There are a few constants in Anne’s life. The most important of those are her sons, Adam and Karim. I have known Adam for some years, but have not had the pleasure of meeting Karim. Anne was an archetypal “helicopter” Mum. She was protective of the kids, not only from the parent figures in their lives but from the world at large. Some of the things she did to survive as a single parent with two boys are conveyed in the book, not as a means of gloating, but simply as a means by which others may take heart and forge a path for themselves.
In the last few chapters of her book, another constant arrives in the form of one Dave Allen. The story of Dave talking to Anne’s Mum about his intentions towards Anne reminded me of how much our divergent cultures actually have so much in common. Everything she wrote about her Mum could have been written about my Mum. But Dave’s handling of Anne's Mum was highly amusing. However, what is readily apparent in Anne’s description of her life with Dave and in Federal Parliament is the grounding that he provides. Dave is there, whenever she turns and whenever she may stumble.
Anne’s book is a beautifully told narrative. It is an easy read and one I would recommend very highly to many cohorts of people. Students at schools reading it will learn what hard work, resilience, bouncing off a canvas every time you got decked, developing a hide (publicly, anyway) and having a commitment to succeed are all about. Young Muslim girls will learn all of those things but also develop a commitment to their own religion. People from an ethnic minority will learn how to deal with detractors and any would-be politicians will learn to deal with any type of adversity.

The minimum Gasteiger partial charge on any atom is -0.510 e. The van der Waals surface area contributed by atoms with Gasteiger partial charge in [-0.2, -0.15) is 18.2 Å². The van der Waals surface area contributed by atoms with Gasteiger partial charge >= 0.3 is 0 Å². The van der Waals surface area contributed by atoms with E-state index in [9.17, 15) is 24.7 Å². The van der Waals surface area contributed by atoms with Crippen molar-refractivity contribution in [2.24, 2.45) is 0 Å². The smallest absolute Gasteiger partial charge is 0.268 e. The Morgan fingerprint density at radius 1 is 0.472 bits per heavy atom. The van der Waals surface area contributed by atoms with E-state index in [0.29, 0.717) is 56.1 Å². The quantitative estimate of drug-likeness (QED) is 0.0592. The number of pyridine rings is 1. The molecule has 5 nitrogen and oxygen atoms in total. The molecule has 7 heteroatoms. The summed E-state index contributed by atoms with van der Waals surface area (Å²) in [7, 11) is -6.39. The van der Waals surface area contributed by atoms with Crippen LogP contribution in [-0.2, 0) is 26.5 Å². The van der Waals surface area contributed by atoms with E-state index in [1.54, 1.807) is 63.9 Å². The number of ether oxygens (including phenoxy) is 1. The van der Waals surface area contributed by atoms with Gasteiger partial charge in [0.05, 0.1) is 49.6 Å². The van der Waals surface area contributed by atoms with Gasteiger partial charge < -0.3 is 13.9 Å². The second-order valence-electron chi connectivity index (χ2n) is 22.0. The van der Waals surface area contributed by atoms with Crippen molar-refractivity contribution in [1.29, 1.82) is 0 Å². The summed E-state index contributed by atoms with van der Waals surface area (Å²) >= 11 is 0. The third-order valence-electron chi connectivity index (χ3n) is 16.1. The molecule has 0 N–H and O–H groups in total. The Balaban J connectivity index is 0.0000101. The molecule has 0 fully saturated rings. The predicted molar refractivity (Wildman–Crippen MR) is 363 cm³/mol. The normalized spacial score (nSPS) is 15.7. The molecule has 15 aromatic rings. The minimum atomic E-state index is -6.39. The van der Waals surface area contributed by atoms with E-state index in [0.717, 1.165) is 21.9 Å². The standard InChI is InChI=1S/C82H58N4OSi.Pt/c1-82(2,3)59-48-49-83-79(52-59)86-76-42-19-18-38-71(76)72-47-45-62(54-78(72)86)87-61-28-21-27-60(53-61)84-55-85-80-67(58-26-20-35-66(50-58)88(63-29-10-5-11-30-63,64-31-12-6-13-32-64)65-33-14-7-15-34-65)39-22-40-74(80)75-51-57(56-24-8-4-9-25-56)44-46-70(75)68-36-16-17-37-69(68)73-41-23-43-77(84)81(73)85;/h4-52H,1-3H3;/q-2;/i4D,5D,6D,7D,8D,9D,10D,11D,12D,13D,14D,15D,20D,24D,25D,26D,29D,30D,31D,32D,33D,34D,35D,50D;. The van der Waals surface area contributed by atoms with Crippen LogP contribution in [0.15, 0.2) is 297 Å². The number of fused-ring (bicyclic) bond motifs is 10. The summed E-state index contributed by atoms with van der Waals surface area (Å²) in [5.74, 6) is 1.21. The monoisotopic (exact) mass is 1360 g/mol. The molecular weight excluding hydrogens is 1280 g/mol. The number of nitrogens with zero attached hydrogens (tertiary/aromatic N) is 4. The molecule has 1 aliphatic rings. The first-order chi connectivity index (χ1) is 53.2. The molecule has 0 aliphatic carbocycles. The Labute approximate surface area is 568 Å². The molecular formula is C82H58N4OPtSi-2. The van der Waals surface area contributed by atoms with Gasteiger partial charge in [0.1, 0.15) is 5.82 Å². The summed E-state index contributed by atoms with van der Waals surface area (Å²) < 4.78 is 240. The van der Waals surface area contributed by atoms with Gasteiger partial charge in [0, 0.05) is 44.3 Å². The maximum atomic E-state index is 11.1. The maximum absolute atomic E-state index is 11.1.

Anne’s time is now and it is far from even close to finishing.
As she herself puts it:
“I’m not ready – not even close to being ready – to leave the Parliament to the arseholes. I don’t know if I can make the kind of difference I want to make and I don’t know if that’s going to frustrate the shit out of me. I don’t know if I’m going to have to leave my brain at the door or under the seat, but I’ll fight bloody hard not to.”
Let me assure you, Anne, your time is far from over. Already you have made a heck of a difference to all of those many people of Islamic faith that aspire to one day become like you. You have made a difference to the lives of people who were/are terrorists. There are some stories in the book of Anne’s interactions with the terrorists (such as Junaid Thorne), which I would recommend highly, as it gives you an insight into her approach to dealing with these issues.
You have made a difference to the lives of many others. Please don’t stop doing that. And I am certain that Dave, Adam and Karim will all vouch for your ability to make a difference to people’s lives.
Finding My Place, by Dr Anne Aly (Harper Collins Publishers, January 2018), RRP $11.99
Suresh Rajan is a former president of the Ethnic Communities Council of Western Australia. He is a regular contributor on the subject of multiculturalism to media in Perth and has been for many years.
This work is licensed under a Creative Commons Attribution-NonCommercial-NoDerivs 3.0 Australia License